Bajrang Punia

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  • Year of Birth


Bajrang Punia

Bajrang Punia is a man of many firsts.

He is the first Indian wrestler to be ranked world No. 1 in any category and the first Indian to win two world championship medals.

Bajrang Punia also added to his burgeoning reputation with a bronze medal in his maiden Olympics at Tokyo 2020, battling through a knee injury to fulfill his dream.

Growing up in humble surroundings in Jhajjar, Haryana, Bajrang Punia did not have the money to take up sports like cricket or badminton that needed expensive equipment. Kids preferred free-hand sports like kabaddi and wrestling and the ‘akhara’ (wrestling area) was a popular destination in his town.

Moreover, his father Balwan Singh was a wrestler himself and a young Bajrang would often escape school to watch the beefy wrestlers in action. “I never realised when it became a part of me,” Bajrang Punia said later.

Bajrang Punia started training at the local akhara at the age of 14 and was soon introduced to fellow Olympic medallist Yogeshwar Dutt, who has been Punia’s mentor ever since and a regular sparring partner.

Bajrang Punia first rose to prominence in 2013 with his bronze medals at the Asian wrestling championships and world championships, both in the men’s freestyle 60kg category.

In 2014, he enjoyed more success – winning silver medals at the Asian championships, the Commonwealth Games and the Asian Games.

The family then shifted to Sonepat in 2015 to enable Bajrang Punia to attend camps and train at the local Sports Authority of India (SAI) centre but a back injury sidelined the youngster for about nine months.

Bajrang Punia had faced this situation before. In 2011, he had suffered a severe neck injury while wrestling locally and had been out of action for some six months. This gave him the belief that he could bounce back. He did that perfectly.

Bajrang Punia returned to action at the world championships in 2015 at Las Vegas and though was beaten in the first round, he had a chance of winning bronze through the repechage rounds.

The Indian wrestler came very close – tying on points with Vasyl Shuptar – but lost as Shuptar had won the final points, and the medal was awarded to Ukrainian. It proved to be a turning point in Bajrang Punia’s career.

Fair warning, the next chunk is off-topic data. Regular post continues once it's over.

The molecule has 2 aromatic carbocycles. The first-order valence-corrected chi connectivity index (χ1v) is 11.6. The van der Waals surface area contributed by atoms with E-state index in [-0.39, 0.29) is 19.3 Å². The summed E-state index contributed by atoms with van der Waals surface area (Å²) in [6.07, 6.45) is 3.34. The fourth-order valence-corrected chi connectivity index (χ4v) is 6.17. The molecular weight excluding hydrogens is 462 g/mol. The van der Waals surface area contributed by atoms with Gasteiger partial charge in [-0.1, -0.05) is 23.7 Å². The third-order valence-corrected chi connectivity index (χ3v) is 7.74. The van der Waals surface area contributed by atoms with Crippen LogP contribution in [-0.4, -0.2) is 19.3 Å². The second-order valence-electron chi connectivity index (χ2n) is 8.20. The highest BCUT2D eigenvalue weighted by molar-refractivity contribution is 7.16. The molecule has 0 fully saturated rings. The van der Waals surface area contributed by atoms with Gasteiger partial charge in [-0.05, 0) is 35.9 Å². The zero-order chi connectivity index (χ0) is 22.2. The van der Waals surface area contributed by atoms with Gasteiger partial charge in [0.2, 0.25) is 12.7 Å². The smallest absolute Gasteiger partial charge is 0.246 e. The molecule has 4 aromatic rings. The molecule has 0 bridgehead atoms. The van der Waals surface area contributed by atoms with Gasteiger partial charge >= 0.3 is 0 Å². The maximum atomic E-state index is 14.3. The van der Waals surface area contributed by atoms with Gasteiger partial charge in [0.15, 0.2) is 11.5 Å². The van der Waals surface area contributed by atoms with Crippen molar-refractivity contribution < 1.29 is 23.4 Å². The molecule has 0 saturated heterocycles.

“That loss rankled. I started to think about how if I had trained slightly more I could have won a medal at that event. It fuelled a hunger inside me and I started training like a mad man. That 2015 injury taught me never to give up,” he told Firstpost.

Soon enough, the results of that training bore fruit. Bajrang Punia won the gold medal at the Commonwealth Championships in 2016 and became Asian champion in 2017, both in the 65 kg.

He was even more successful in 2018 – winning golds at the Commonwealth Games and Asian Games in addition to bronze at the Asian championships – and in a historic moment, became a silver medallist at the world championships to become the only Indian wrestler to win two world championship medals.

Bajrang Punia followed it up with a third world championship medal – a bronze – in 2019, which earned India a quota place at the Tokyo Olympics. He also won his first match in the German League for his club VFK Schifferstdat, with the crowd chanting the Indian’s name.

The wrestler was also awarded the Rajiv Gandhi Khel Ratna award – India’s highest sporting honour – in 2019.

Bajrang Punia worked hard for his dream of winning Olympic gold under the guidance of coach Shako Bendinitis. Heading into Tokyo, he spent a substantial time training abroad, improving his psyche along with his breathing during bouts.

At Tokyo 2020, despite competing with a knee injury, Bajrang Punia powered through the first two rounds, beating Kyrgyzstan's Ernazar Akmataliev and Iran’s Morteza Ghiasi in closely-fought bouts.

In the semi-finals, though, Azerbaijan wrestler Haji Aliyev, a three-time world champion and eventual silver medallist at Tokyo, effectively targeted Bajrang Punia’s injured knee and beat him.

The Indian grappler, however, bounced back in style in the bronze medal match.

Up against Daulet Niyazbekov, the Kazakh wrestler, who beat him in the 2019 world wrestling championships semi-finals, Bajrang Punia produced a dominant performance to claim a spot on the podium on his debut Summer Games.

Though the gold medal did not come about at Tokyo, Bajrang Punia gave it his all to secure the bronze on his Games debut and will no doubt, go full tilt for gold in the next Olympics in Paris 2024